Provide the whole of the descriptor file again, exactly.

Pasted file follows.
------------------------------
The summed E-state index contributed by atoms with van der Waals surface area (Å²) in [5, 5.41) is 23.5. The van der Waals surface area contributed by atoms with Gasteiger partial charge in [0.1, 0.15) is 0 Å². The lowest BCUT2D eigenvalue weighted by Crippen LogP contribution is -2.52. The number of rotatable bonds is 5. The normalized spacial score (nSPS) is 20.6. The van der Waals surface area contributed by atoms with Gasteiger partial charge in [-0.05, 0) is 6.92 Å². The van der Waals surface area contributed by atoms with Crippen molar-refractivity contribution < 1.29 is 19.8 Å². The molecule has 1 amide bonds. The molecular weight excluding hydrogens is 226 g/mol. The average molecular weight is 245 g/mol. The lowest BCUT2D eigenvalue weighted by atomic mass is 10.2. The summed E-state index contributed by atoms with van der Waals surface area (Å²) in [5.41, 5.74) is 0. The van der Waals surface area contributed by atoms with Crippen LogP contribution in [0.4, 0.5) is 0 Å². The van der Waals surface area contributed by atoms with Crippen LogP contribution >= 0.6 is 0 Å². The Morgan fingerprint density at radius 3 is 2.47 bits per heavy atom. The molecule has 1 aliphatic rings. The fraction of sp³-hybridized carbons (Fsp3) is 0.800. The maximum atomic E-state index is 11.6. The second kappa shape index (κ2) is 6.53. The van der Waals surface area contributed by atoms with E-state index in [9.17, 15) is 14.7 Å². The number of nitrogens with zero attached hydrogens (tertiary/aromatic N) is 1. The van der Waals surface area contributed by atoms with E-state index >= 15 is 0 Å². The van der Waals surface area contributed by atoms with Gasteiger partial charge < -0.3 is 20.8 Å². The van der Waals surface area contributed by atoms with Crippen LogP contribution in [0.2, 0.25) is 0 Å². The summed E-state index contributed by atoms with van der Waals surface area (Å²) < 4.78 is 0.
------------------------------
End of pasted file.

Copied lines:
The summed E-state index contributed by atoms with van der Waals surface area (Å²) in [5, 5.41) is 23.5. The van der Waals surface area contributed by atoms with Gasteiger partial charge in [0.1, 0.15) is 0 Å². The lowest BCUT2D eigenvalue weighted by Crippen LogP contribution is -2.52. The number of rotatable bonds is 5. The normalized spacial score (nSPS) is 20.6. The van der Waals surface area contributed by atoms with Gasteiger partial charge in [-0.05, 0) is 6.92 Å². The van der Waals surface area contributed by atoms with Crippen molar-refractivity contribution < 1.29 is 19.8 Å². The molecule has 1 amide bonds. The molecular weight excluding hydrogens is 226 g/mol. The average molecular weight is 245 g/mol. The lowest BCUT2D eigenvalue weighted by atomic mass is 10.2. The summed E-state index contributed by atoms with van der Waals surface area (Å²) in [5.41, 5.74) is 0. The van der Waals surface area contributed by atoms with Crippen LogP contribution in [0.4, 0.5) is 0 Å². The van der Waals surface area contributed by atoms with Crippen LogP contribution >= 0.6 is 0 Å². The Morgan fingerprint density at radius 3 is 2.47 bits per heavy atom. The molecule has 1 aliphatic rings. The fraction of sp³-hybridized carbons (Fsp3) is 0.800. The maximum atomic E-state index is 11.6. The second kappa shape index (κ2) is 6.53. The van der Waals surface area contributed by atoms with E-state index in [9.17, 15) is 14.7 Å². The number of nitrogens with zero attached hydrogens (tertiary/aromatic N) is 1. The van der Waals surface area contributed by atoms with E-state index >= 15 is 0 Å². The van der Waals surface area contributed by atoms with Gasteiger partial charge < -0.3 is 20.8 Å². The van der Waals surface area contributed by atoms with Crippen LogP contribution in [0.2, 0.25) is 0 Å². The summed E-state index contributed by atoms with van der Waals surface area (Å²) < 4.78 is 0.